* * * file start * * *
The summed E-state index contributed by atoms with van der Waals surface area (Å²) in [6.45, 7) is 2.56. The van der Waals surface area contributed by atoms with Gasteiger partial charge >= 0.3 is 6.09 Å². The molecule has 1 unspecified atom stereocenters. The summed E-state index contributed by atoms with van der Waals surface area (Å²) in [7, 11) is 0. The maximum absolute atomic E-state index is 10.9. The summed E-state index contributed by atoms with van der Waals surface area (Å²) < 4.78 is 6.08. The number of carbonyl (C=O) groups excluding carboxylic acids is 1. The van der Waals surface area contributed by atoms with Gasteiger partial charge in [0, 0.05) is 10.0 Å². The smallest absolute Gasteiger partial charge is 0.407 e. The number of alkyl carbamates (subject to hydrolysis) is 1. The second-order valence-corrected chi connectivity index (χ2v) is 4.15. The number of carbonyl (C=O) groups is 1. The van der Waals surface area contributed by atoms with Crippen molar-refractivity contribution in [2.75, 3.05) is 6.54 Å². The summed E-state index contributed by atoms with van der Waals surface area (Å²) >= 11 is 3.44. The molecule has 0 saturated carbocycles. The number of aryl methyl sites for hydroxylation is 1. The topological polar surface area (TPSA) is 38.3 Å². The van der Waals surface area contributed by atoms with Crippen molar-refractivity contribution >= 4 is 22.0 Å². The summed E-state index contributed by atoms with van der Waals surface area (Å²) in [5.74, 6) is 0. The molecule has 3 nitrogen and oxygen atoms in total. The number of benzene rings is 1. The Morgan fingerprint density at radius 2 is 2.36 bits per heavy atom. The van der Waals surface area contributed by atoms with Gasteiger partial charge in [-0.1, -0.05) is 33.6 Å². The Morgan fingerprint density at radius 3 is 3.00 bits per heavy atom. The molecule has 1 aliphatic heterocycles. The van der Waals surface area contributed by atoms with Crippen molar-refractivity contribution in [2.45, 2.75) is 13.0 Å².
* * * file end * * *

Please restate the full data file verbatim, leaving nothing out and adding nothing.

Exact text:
The summed E-state index contributed by atoms with van der Waals surface area (Å²) in [6.45, 7) is 2.56. The van der Waals surface area contributed by atoms with Gasteiger partial charge >= 0.3 is 6.09 Å². The molecule has 1 unspecified atom stereocenters. The summed E-state index contributed by atoms with van der Waals surface area (Å²) in [7, 11) is 0. The maximum absolute atomic E-state index is 10.9. The summed E-state index contributed by atoms with van der Waals surface area (Å²) < 4.78 is 6.08. The number of carbonyl (C=O) groups excluding carboxylic acids is 1. The van der Waals surface area contributed by atoms with Gasteiger partial charge in [0, 0.05) is 10.0 Å². The smallest absolute Gasteiger partial charge is 0.407 e. The number of alkyl carbamates (subject to hydrolysis) is 1. The second-order valence-corrected chi connectivity index (χ2v) is 4.15. The number of carbonyl (C=O) groups is 1. The van der Waals surface area contributed by atoms with Crippen molar-refractivity contribution in [2.75, 3.05) is 6.54 Å². The summed E-state index contributed by atoms with van der Waals surface area (Å²) >= 11 is 3.44. The molecule has 0 saturated carbocycles. The number of aryl methyl sites for hydroxylation is 1. The topological polar surface area (TPSA) is 38.3 Å². The van der Waals surface area contributed by atoms with Crippen molar-refractivity contribution >= 4 is 22.0 Å². The summed E-state index contributed by atoms with van der Waals surface area (Å²) in [5.74, 6) is 0. The molecule has 3 nitrogen and oxygen atoms in total. The number of benzene rings is 1. The Morgan fingerprint density at radius 2 is 2.36 bits per heavy atom. The van der Waals surface area contributed by atoms with Gasteiger partial charge in [-0.1, -0.05) is 33.6 Å². The Morgan fingerprint density at radius 3 is 3.00 bits per heavy atom. The molecule has 1 aliphatic heterocycles. The van der Waals surface area contributed by atoms with Crippen molar-refractivity contribution in [2.45, 2.75) is 13.0 Å².